Cow GPS aids sustainable grazing research

Cow GPS aids sustainable grazing research
A still image from a timelapse of a single beef cow grazing on hill country.

Scientists from Massey University have confirmed what farmers have known for years –cows do not like to walk uphill.

The research is part of an ongoing project funded by Beef + Lamb New Zealand to investigate more sustainable farming practices for managing on country and around waterways.

Dr Rebecca Hickson, Dr Ina Draganova and Professor Steve Morris monitored Angus, Angus cross Friesian and Angus cross Jersey cows over two consecutive winters at Massey University's Tuapaka farm (part of the Massey University Agricultural Experiment Station) to get baseline measures of how the beef cows used the 8 to 12 ha paddocks.

The research found that, even in extensive hill country paddocks, cows avoided walking uphill. Of the 3 kilometres they walked each day, less than 300 metres was uphill. Instead the cows followed the contours of the hills and concentrated their grazing on the flatter areas. The movement of the cows was largely unaffected by cold, wet weather.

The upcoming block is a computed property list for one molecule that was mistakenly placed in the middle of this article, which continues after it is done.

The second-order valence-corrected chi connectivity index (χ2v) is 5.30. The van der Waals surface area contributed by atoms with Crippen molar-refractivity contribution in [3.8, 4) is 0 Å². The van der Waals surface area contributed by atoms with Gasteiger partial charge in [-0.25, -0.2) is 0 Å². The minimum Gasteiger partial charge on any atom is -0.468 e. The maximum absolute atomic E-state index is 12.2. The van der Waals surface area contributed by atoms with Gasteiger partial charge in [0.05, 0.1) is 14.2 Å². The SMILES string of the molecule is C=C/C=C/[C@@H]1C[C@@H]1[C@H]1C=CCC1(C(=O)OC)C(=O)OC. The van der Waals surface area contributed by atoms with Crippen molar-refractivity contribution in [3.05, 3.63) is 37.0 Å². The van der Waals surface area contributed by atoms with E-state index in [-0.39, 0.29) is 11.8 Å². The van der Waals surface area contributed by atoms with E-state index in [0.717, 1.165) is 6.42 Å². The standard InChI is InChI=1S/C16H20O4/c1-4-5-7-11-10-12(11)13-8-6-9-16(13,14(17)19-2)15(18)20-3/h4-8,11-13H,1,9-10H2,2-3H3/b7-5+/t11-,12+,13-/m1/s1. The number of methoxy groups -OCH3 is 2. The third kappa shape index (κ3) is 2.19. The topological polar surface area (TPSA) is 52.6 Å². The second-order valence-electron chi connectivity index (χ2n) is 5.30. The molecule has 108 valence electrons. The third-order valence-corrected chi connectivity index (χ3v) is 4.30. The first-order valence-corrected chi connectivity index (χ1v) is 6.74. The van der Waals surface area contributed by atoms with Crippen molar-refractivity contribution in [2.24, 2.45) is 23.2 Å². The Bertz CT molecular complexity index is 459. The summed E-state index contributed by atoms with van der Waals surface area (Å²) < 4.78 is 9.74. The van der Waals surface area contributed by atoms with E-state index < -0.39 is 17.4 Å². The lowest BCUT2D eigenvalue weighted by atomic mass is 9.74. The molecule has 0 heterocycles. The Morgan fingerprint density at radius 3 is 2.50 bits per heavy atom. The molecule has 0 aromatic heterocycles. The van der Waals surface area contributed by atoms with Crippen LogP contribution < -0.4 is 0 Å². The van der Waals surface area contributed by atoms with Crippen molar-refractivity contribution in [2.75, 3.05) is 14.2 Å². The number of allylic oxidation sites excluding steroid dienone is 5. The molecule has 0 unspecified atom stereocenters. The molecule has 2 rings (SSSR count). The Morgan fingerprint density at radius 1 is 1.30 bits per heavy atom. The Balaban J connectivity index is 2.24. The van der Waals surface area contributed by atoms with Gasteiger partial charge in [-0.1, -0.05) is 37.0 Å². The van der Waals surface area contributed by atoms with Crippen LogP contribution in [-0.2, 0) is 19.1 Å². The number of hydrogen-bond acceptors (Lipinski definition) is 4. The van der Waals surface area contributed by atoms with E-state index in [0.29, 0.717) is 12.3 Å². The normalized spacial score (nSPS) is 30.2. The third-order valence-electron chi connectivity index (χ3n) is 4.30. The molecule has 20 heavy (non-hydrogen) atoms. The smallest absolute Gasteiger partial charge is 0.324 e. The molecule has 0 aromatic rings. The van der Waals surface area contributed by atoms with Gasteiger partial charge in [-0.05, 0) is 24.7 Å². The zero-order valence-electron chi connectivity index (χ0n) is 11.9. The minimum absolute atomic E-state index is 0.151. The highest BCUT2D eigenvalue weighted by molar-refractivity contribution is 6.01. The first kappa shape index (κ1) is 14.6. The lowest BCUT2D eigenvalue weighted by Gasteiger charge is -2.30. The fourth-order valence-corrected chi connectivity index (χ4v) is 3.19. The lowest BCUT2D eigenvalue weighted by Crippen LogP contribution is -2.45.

Despite this energy-saving pattern of movement, maintenance requirements of the cows increased by about 15 per cent to meet their energy needs for walking. This reinforced existing estimates of feed requirements used for beef cows grazing in hill country.

The team say this research confirms what farmers already know about feed requirements and habits but gives them a baseline measure to work with. From here, the researchers will be manipulating where are fed supplements to see if this encourages them to use different areas of the pasture.


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Provided by Massey University
Citation: Cow GPS aids sustainable grazing research (2015, August 26) retrieved 20 May 2019 from https://phys.org/news/2015-08-cow-gps-aids-sustainable-grazing.html
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